Yesterday, CBR News brought you a look at how Dark Horse and creator Matt Wagner are celebrating the 25th anniversary of one of his most popular creations, Grendel. Today, we continue our discussion with Wagner by taking a look at new Grendel projects to come and the long-lasting appeal of the first Grendel he created, Hunter Rose, and what makes him such an appealing character.
At last year's Comic-Con International in San Diego, it was announced that Wagner would do a new graphic novel with Hunter Rose for 2007. Wagner says that the story is still scheduled, but the format has changed. "Okay, first off…it's no longer a graphic novel," Wagner says. "The realities of publishing in this marketplace have steered us into releasing this as an eight-issue series, presented in Hunter's familiar and telltale black, white and red motif.
"The story involves a section of Hunter's personal reflections that are mysteriously missing from his private journals. Christine Spar provides us with part of the overall narration and tells us of a section in Grendel's logs that have obviously been ripped out - for whatever reason, she cannot speculate. This is a section of his life that he simply chose to expunge. This series tells us, the readers, the story contained in those missing pages and is entitled 'Behold the Devil.' "
In his introduction to "Devil by the Deed," Alan Moore wrote that reading about Hunter Rose's exploits gave the story a mythological resonance that was more effective than simply experiencing them first-hand. In the intervening years, Wagner has felt more comfortable revisiting Rose in such works as "Batman/Grendel" and the "Black, White and Red" miniseries. "Again, I've got a lot more distance on the character myself since ['Deed']," Wagner explained. "Plus, I'm just a more experienced story-teller nowadays. Setting up mythic characters is kinda what I've become known for over the years - but always coupled with a human perspective.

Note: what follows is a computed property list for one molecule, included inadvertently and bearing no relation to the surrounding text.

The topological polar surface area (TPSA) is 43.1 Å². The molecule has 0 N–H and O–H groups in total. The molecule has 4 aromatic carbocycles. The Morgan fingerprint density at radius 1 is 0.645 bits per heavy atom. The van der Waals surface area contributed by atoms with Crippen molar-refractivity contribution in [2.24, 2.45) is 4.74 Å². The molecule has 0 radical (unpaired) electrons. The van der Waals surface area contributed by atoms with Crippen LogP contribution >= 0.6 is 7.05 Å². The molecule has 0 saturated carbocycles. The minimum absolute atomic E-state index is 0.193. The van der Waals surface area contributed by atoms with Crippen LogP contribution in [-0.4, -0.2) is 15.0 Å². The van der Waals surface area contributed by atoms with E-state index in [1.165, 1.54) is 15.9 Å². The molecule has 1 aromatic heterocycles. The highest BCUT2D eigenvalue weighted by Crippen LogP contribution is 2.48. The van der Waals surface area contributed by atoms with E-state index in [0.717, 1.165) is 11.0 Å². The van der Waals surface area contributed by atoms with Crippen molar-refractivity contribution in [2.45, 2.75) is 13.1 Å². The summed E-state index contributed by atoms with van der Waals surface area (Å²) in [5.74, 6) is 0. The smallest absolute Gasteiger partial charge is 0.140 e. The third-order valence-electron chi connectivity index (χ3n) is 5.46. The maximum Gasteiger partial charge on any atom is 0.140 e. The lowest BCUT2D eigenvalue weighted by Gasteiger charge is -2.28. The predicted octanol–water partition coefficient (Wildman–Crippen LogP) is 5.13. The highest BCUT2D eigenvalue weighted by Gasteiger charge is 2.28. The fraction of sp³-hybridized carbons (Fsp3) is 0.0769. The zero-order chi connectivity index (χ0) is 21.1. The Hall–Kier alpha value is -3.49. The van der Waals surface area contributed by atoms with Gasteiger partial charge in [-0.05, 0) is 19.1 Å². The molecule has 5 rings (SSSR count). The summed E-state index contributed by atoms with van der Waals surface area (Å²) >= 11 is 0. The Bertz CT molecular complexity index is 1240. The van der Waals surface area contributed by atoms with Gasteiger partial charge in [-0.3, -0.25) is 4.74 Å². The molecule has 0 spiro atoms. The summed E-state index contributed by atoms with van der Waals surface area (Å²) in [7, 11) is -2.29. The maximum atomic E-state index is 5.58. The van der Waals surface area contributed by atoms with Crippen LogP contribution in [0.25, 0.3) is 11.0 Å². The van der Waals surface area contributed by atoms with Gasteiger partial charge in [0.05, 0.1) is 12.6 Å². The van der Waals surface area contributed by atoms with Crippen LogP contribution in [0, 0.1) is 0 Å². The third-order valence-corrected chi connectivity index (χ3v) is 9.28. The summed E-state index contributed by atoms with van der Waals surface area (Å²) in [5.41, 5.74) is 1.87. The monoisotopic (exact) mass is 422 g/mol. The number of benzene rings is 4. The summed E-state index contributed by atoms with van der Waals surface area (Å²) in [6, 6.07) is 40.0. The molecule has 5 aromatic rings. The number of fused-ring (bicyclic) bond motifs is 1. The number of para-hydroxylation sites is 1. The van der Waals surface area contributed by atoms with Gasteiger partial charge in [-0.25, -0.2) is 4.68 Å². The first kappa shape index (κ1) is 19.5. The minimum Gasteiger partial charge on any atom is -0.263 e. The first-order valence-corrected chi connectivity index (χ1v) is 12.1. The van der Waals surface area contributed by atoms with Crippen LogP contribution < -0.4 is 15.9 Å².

"The key is to never let people forget that these characters are so much more than us 'ordinary' mortals. That's one of the things I find so frustrating about reading most commercial comic books these days. Christ, to read a DC book, you'd think everybody's got super powers or a secret identity! Tell me, if a dozen or so different characters have the equal or equivalence of Superman's powers, doesn't that really make him 'Ordinaryman?!' And, to read any of the Batman books, you'd think there was a darkly costumed character jumping off nearly every rooftop in Gotham! Kind of blows the whole 'dark-and-mysterious-lone-vigilante' thing all to hell, doesn't it? It's no accident that nearly everything I've ever done for DC has been set in the early days of any character's career; otherwise, before you know it, all the super-hangers-on move in and - boom - there goes the neighborhood!